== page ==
You may know Kevin O’Leary as a venture capitalist on the television show Shark Tank. On the show he comes off as being an aggressive and blunt person focused on making money in any way that is legally possible. Based on the show, you may think that O’Leary’s investment strategy is focused on early stage high-risk companies that have the potential of a big pay off. He has surely amassed quite a fortune (estimated at about $300 million according to some sources) but it is interesting to find out if he does invest all of his wealth using this high-risk, high-reward approach.
I had the pleasure of attending a live talk by Kevin O’Leary where he discussed his views on investing and how to make money in this volatile financial environment. He shared some insight into his personal finances including his high level asset allocation and was surprised to learn that his personal investment style is actually quite conservative. I was expecting to hear that he was heavily invested in growth-oriented companies and early stage high-risk companies.
The first principal of investing that he shared was about capital preservation. This is aligned with Warren Buffett’s two main rules of investing, which are 1) to never lose money and 2) Never forget rule number 1.
The reasons behind these rules are clear to seasoned investors. If a stock drops by 50%, it does not recover if it then rises 50%. It actually takes a 100% gain in order to get back to the breakeven level. For a risk-loving venture capitalist though, there is an understanding that the majority of the new ventures will fail, but when one is successful, it will be big and will more than make up for the other failures.
O’Leary runs O’Leary Funds, which is a Canadian mutual fund company that provides clients with diverse investment opportunities that generate reliable monthly income. Its motto is “Get paid while you wait,” which is a way of describing how the funds generate monthly income while at the same time being invested in solid stocks to allow for eventual capital appreciation. Investors get the immediate benefits that the funds generate regular dividends, which is the “get paid” portion of the motto. The “while you wait” portion represents the stock holdings of the funds. Investors want to know that the value of the companies that are held will increase over time while they wait so that when retirement comes and there is a need for the money, there will be a nice capital gain as well as the income they received throughout the years.
In his talk, O’Leary described a major shift in investor sentiment. Prior to the 2008 financial meltdown, the majority of requests and questions from potential investors were about how to find growth stocks. After the meltdown, the tide has turned and now personal investors want to preserve their wealth. They are not concerned with growth, but they just want to maintain the value of their investments even in the event of another stock market crash.
Some investment principles that O’Leary advocates are:
Never, ever put more than 5% of your wealth in any single stock
Take your age, and put that percent of your wealth into bonds
Only invest in stocks that produce a dividend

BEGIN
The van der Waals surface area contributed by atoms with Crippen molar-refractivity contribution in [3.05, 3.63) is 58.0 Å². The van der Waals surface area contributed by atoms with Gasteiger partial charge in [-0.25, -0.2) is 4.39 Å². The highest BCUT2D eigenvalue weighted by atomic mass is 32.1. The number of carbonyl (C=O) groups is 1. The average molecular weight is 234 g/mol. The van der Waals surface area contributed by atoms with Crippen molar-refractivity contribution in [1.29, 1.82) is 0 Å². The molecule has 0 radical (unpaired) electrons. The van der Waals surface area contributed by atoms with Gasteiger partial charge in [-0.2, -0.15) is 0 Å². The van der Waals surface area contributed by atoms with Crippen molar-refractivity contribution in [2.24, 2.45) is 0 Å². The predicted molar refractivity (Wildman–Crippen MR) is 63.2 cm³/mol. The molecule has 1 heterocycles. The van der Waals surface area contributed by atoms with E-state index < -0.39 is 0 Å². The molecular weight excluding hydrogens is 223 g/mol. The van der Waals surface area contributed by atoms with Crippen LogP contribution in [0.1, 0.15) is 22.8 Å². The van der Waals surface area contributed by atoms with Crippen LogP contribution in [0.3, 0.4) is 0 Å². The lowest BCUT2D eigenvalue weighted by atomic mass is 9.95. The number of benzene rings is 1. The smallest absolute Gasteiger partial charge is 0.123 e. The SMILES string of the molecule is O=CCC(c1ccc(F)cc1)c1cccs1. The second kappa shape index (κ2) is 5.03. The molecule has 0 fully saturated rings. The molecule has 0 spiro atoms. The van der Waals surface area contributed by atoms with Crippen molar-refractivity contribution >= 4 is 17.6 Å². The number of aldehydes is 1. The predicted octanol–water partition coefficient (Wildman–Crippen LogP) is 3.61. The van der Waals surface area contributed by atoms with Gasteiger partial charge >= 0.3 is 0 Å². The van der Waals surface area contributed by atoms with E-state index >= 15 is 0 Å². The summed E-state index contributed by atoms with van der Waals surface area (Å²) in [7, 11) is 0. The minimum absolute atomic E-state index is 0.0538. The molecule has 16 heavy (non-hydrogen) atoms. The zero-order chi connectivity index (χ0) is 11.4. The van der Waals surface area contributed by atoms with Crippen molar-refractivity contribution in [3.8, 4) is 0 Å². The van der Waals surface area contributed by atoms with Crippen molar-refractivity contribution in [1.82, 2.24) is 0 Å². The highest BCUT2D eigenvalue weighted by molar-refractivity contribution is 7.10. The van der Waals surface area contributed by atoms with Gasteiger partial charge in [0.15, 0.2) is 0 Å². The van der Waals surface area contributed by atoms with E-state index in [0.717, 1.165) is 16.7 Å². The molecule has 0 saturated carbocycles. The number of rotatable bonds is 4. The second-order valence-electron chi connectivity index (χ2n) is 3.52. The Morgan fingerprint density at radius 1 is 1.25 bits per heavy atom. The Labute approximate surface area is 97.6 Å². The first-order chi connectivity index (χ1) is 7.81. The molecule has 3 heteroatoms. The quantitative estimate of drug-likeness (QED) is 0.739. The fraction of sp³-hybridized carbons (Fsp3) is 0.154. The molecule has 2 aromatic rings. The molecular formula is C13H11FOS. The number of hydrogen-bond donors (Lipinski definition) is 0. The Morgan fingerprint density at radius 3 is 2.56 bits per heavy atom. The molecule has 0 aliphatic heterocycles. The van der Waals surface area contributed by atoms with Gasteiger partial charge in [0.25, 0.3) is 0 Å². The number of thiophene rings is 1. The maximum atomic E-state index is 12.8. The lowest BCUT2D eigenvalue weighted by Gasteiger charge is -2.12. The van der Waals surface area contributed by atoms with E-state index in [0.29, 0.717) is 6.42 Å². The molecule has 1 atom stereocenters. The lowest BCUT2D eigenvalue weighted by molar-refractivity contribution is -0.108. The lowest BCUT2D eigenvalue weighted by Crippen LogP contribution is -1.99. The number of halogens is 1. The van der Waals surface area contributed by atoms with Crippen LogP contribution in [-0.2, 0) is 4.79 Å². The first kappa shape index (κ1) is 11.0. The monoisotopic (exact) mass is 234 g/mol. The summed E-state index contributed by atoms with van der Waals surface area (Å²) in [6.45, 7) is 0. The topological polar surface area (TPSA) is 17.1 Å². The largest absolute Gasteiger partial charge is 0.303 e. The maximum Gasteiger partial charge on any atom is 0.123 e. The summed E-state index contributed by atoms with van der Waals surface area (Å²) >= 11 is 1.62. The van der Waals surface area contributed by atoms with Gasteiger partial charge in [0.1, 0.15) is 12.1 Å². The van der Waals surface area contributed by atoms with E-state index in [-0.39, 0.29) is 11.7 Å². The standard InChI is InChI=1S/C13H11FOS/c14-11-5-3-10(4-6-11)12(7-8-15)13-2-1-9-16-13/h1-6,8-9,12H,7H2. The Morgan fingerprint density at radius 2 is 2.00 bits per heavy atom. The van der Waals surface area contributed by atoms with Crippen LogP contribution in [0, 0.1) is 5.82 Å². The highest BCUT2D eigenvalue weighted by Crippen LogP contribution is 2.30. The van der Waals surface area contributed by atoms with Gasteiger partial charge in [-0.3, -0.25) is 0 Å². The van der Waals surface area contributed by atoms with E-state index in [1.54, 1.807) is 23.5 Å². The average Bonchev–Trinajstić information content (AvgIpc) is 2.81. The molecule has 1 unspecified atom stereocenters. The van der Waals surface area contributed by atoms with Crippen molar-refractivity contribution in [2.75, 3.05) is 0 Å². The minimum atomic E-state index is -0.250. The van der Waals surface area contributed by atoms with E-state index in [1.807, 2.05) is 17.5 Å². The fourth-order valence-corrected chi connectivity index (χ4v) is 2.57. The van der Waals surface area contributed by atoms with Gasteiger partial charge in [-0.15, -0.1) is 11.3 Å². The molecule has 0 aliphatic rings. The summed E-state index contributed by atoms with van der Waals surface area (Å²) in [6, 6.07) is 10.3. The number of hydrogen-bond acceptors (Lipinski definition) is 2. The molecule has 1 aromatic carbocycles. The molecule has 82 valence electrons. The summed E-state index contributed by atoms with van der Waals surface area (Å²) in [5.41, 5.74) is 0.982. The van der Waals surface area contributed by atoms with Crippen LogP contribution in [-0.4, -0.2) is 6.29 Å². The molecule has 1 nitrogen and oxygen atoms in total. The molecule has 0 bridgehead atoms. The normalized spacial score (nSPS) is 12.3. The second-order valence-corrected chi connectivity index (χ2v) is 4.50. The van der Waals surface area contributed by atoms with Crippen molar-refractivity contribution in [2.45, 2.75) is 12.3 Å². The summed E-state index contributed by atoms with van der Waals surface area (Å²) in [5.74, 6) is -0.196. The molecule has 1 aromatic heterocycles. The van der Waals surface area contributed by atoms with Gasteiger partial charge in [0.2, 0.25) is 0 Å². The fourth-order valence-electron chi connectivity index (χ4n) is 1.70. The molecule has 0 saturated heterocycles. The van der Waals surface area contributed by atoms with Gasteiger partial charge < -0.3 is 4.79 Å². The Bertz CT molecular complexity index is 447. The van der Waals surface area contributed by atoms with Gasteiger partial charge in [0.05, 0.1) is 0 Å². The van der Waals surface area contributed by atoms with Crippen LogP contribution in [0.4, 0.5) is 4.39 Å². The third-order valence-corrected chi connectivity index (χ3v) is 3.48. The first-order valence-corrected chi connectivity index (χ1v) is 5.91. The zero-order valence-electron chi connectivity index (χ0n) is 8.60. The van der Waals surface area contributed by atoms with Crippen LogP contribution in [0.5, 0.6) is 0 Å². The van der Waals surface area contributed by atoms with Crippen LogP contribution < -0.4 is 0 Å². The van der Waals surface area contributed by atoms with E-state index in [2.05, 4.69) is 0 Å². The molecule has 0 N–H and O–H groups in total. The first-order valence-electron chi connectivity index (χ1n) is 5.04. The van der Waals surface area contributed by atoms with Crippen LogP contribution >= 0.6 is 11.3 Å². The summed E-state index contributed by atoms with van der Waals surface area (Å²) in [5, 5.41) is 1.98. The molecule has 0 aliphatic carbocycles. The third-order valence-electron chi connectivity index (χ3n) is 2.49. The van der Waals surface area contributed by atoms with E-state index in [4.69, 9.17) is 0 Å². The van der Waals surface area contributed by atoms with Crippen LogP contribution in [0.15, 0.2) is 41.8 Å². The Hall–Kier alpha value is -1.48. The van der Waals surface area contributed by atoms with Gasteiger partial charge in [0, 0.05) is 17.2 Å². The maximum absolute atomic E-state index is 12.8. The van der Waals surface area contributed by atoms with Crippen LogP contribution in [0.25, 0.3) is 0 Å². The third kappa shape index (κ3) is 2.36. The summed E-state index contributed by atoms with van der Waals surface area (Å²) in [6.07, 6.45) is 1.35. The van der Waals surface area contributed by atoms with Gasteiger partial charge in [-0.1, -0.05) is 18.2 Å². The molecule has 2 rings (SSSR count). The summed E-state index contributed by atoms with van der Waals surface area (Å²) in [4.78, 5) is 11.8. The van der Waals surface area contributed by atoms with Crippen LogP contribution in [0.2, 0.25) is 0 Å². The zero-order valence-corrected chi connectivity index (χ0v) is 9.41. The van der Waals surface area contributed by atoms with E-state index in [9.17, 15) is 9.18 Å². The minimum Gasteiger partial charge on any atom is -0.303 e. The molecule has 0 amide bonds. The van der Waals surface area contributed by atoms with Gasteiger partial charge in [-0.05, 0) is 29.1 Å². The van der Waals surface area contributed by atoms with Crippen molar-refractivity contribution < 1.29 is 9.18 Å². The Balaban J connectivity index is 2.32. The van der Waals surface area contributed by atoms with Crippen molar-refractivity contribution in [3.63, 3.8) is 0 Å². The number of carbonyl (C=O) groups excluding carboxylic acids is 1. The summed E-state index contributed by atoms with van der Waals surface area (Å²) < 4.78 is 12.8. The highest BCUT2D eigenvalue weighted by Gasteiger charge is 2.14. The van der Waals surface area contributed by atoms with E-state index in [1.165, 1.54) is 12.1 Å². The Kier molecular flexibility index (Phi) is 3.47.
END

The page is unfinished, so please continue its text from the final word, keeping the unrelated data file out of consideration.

In terms of O’Leary’s own asset allocation, even though he is age 58, he actually has about 68% of his wealth in bonds. Of these bonds, he does not own government bonds at all. The yields are too low and he prefers higher-yield corporate bonds. Here is a view of the top holdings of the O’Leary Global Yield Opportunities Fund to give you an example of the bonds he invests in.
His theory with this approach is that the bonds decrease the volatility of your portfolio. If the stock market drops 3%, the value of the bonds may drop 0.8%. During a big drop, this means that your net worth will be more stable while still producing income. If there is a 50-50 split of corporate bonds and dividend stocks, you will already be several percent up on the year before capital appreciation is even added to the equation.
Regarding his rule about only investing in dividend stocks, he explains that strong companies will always give a share of the profits back to the shareholders. Companies like Research in Motion (RIMM) have grown from nothing, hit a high of over $140 per share and then have fallen back to $8 per share, all without returning a penny to shareholders through dividends. Companies that produce dividends on the other hand, have to ensure that their cash flow is strong enough on a regular basis to make the dividend payout and thus are managed differently. They know that shareholders will continue to demand a steady or growing dividend or else the stock price will fall.
Some interesting statistics that he gave on venture capital investing described the success rate in various periods. Prior to the year 2000 when there was a technology boom, about 1 in 10 venture deals made money. After the year 2000, the success rate of venture deals fell to about 1 in 25. In the Shark Tank, the success rate is about 1 in 17 deals that make money. Maybe it is these low odds of success that have caused Mr. O’Leary to be more conservative in the other portions of his portfolio.
Overall it was an entertaining and enlightening view of this Shark’s personal views on investing. Kevin O’Leary is an entertaining guy who has a disciplined approach to allocating his money. If we all followed his ideas with that same level of willpower and self control, we would probably be better investors.